French Horror - The Deluge: British and European Branch - Volume 1: From Gilgamesh to the End of the Nineteenth Century

Unutterable Horror - A History of Supernatural Fiction - S. T. Joshi 2014

French Horror
The Deluge: British and European Branch
Volume 1: From Gilgamesh to the End of the Nineteenth Century

The last two decades of the nineteenth century saw the surprising emergence of Guy de Maupassant (1850—1893) to prominence in the realm of supernatural and psychological horror literature. I say surprising because this master craftsman of the short story, although manifestly influenced by Poe in the construction of short fiction, appears not to have been notably attracted to the supernatural until late in life; whether the onset of paranoia and other psychological troubles, apparently the product of the syphilis that resulted in his early death, led or contributed to this attraction remains an open question. None of his six novels are supernatural.

In Maupassant it is frequently difficult to make a clear distinction between supernatural and psychological horror, not only because the appearance of the supernatural frequently engenders extreme psychological reactions in the protagonists but because those protagonists themselves, often patently disturbed at the very outset of the tale, become highly unreliable narrators, so that the manifestation of the supernatural becomes a matter of doubt.

Consider the celebrated “He?” (“Lui?” Gil Blas, 3 July 1883). Here a man decides to marry, even though he holds the institution of marriage in disdain, “so I shall not have to be on my own!” (18). The reasons for his terror of solitude emerge gradually in the narrative. He had once come back to his house to find someone sitting in the chair before the fire—but no one is in fact there. This kind of thing happens several times, until the man becomes terrified of seeing “him” in his residence. The result is a constant state of fear:

“Well, then!” you’ll say. “What are you afraid of?” Yes, I know … Well … I’m afraid of myself! I’m afraid of fear, afraid of my panic-stricken mind, afraid of that horrible sensation of incomprehensible terror.

Oh, you can laugh, if you like. But it’s terrible—and incurable. I’m afraid of the walls, of the furniture, of familiar objects, which seem to me to take on a kind of animal life. Above all, I am afraid of the horrible confusion of my thoughts, of the way my reason becomes blurred and elusive, scattered by a mysterious, invisible anguish. (18—19)

As this passage itself suggests, the entire story reads like a clinical account of madness.

Similarly, in the mad narrative called “Who Knows?” (“Qui sait?” Echo de Paris, 6 August 1890), the narrator announces at the outset: “I am writing this in a private mental hospital” (145). This does not inspire confidence, especially when he tells the bizarre tale of coming home at night and finding all the pieces of his furniture marching out of the house of their own accord. Later the man finds them in an antique shop, but when he notifies the police the furniture is no longer in the shop; still later, the furniture returns to the man’s house. Did the furniture ever really walk out? Was the man mad even before he checked himself into the mental hospital? We never know, and are not meant to know.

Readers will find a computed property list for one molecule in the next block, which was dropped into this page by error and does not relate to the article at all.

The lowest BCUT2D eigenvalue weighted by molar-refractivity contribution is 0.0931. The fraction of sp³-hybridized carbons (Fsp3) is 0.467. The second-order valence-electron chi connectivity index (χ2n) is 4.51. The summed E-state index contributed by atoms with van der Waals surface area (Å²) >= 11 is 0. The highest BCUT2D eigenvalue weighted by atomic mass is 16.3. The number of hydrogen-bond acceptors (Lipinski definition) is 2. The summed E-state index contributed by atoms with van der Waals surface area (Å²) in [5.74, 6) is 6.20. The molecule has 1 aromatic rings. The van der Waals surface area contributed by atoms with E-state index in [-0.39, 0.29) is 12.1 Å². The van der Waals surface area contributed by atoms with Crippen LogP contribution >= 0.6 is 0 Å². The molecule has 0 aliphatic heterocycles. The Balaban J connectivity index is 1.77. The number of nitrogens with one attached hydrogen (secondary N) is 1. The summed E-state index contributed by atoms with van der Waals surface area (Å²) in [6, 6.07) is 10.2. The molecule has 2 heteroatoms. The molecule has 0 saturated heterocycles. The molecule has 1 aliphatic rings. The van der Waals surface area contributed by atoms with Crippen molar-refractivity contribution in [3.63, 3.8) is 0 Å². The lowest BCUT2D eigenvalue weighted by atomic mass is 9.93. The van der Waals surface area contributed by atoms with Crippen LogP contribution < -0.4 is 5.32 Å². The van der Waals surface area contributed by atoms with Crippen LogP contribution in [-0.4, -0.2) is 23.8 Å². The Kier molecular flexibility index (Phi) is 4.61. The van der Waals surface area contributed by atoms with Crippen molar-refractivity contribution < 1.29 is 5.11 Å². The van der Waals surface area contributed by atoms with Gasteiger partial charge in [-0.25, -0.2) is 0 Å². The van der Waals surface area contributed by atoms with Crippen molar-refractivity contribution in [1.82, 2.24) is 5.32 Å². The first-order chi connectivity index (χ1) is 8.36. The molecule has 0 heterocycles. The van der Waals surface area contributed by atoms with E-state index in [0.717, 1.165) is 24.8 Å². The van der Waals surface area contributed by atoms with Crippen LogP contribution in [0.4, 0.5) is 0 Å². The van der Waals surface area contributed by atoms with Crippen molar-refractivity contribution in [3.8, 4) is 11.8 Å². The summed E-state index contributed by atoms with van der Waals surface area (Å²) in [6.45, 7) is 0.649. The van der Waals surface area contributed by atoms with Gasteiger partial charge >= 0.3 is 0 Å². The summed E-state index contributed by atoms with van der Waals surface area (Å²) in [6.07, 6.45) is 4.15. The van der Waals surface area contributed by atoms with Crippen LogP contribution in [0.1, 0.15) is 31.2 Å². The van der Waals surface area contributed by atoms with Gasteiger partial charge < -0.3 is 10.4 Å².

“The Dead Girl” (“La Morte,” Gil Blas, 31 May 1887; usually translated as “Was It a Dream?”), if genuinely supernatural, constitutes a spectacular use of the supernatural for the purposes of moral satire. A man loves a woman, but she dies soon after they are married. He later goes to the cemetery where she is buried and sees all the occupants of the graves rising up: they are erasing the euphemistic inscriptions written on their tombstones and instead are writing the unvarnished truth about themselves. Here is one of them: “Here lies Jacques Olivant, who departed this life at the age of 51. Through his callous behaviour he hastened the death of his father, because he wanted his money. He tortured his wife, tormented his children, deceived his neighbours, robbed people whenever he could, and died in disgrace” (136—37). In a particularly grim twist, the man’s beloved’s tombstone is revised as follows: “Having gone out one day in order to deceive her lover, she caught cold in the rain, and died” (137). The story remains just on this side of allegory.

“Apparition” (in Claire de lune, 1884), uncharacteristically set in the past—the Rouen of 1827—deals with a soldier who meets an old friend who has aged hideously: this man had married but his wife had died after a year. The man asks the soldier to go to his chateau and bring back some papers from the bedroom, which has been sealed up since the wife’s death. He does so—but sees the apparition of a woman who, in a transparently sexual gesture, asks him to comb her hair. Later the spectre disappears—but the man’s coat is covered with long black hair.

Some of Maupassant’s tales are manifestly tales of crime and suspense: “On the River” (“En Canot,” Bulletin Français, 10 March 1876), in which a man in a boat, finding it difficult to pull up his anchor, finally manages to extricate the anchor from some impediment and finds that it brings up the body of a dead woman with a stone tied around her neck; “The Little Roque Girl” (“La Petite Roque,” Gil Blas, 18—23 December 1885), in which the mayor of a small town comes upon a young woman bathing and, in a fit of madness, rapes and kills her, but then finds himself overwhelmed with guilt and terror and kills himself. But even these tales are written with such a compressed tensity of expression that they become almost intolerably grim.